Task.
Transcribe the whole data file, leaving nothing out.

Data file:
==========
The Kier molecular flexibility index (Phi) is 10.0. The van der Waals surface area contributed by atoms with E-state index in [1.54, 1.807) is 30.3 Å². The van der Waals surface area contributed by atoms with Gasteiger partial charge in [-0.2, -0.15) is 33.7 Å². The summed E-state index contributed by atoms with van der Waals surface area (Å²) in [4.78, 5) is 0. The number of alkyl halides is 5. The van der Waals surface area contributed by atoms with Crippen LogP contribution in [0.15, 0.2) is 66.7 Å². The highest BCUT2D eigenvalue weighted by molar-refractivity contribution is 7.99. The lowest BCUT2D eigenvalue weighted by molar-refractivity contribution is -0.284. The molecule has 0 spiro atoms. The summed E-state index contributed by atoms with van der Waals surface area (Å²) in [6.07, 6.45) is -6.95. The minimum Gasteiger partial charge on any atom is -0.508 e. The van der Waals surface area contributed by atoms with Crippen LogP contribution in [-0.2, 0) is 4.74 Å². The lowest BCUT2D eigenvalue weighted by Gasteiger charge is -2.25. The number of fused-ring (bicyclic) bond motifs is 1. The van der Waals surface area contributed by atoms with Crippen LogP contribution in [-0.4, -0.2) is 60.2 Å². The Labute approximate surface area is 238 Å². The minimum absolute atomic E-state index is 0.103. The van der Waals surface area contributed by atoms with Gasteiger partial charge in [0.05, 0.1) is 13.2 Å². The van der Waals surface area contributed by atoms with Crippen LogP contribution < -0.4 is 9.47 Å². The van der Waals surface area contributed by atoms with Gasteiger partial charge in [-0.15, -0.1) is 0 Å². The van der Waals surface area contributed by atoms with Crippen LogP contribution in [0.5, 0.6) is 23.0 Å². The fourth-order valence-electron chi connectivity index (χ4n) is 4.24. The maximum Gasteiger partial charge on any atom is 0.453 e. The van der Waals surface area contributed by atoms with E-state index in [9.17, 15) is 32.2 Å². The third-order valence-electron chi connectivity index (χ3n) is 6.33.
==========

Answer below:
The Kier molecular flexibility index (Phi) is 10.0. The van der Waals surface area contributed by atoms with E-state index in [1.54, 1.807) is 30.3 Å². The van der Waals surface area contributed by atoms with Gasteiger partial charge in [-0.2, -0.15) is 33.7 Å². The summed E-state index contributed by atoms with van der Waals surface area (Å²) in [4.78, 5) is 0. The number of alkyl halides is 5. The van der Waals surface area contributed by atoms with Crippen LogP contribution in [0.15, 0.2) is 66.7 Å². The highest BCUT2D eigenvalue weighted by molar-refractivity contribution is 7.99. The lowest BCUT2D eigenvalue weighted by molar-refractivity contribution is -0.284. The molecule has 0 spiro atoms. The summed E-state index contributed by atoms with van der Waals surface area (Å²) in [6.07, 6.45) is -6.95. The minimum Gasteiger partial charge on any atom is -0.508 e. The van der Waals surface area contributed by atoms with Crippen LogP contribution in [-0.2, 0) is 4.74 Å². The lowest BCUT2D eigenvalue weighted by Gasteiger charge is -2.25. The number of fused-ring (bicyclic) bond motifs is 1. The van der Waals surface area contributed by atoms with Crippen LogP contribution in [-0.4, -0.2) is 60.2 Å². The Labute approximate surface area is 238 Å². The minimum absolute atomic E-state index is 0.103. The van der Waals surface area contributed by atoms with Gasteiger partial charge in [0.05, 0.1) is 13.2 Å². The van der Waals surface area contributed by atoms with Crippen LogP contribution < -0.4 is 9.47 Å². The van der Waals surface area contributed by atoms with Gasteiger partial charge in [-0.15, -0.1) is 0 Å². The van der Waals surface area contributed by atoms with Crippen LogP contribution in [0.5, 0.6) is 23.0 Å². The fourth-order valence-electron chi connectivity index (χ4n) is 4.24. The maximum Gasteiger partial charge on any atom is 0.453 e. The van der Waals surface area contributed by atoms with E-state index in [9.17, 15) is 32.2 Å². The third-order valence-electron chi connectivity index (χ3n) is 6.33.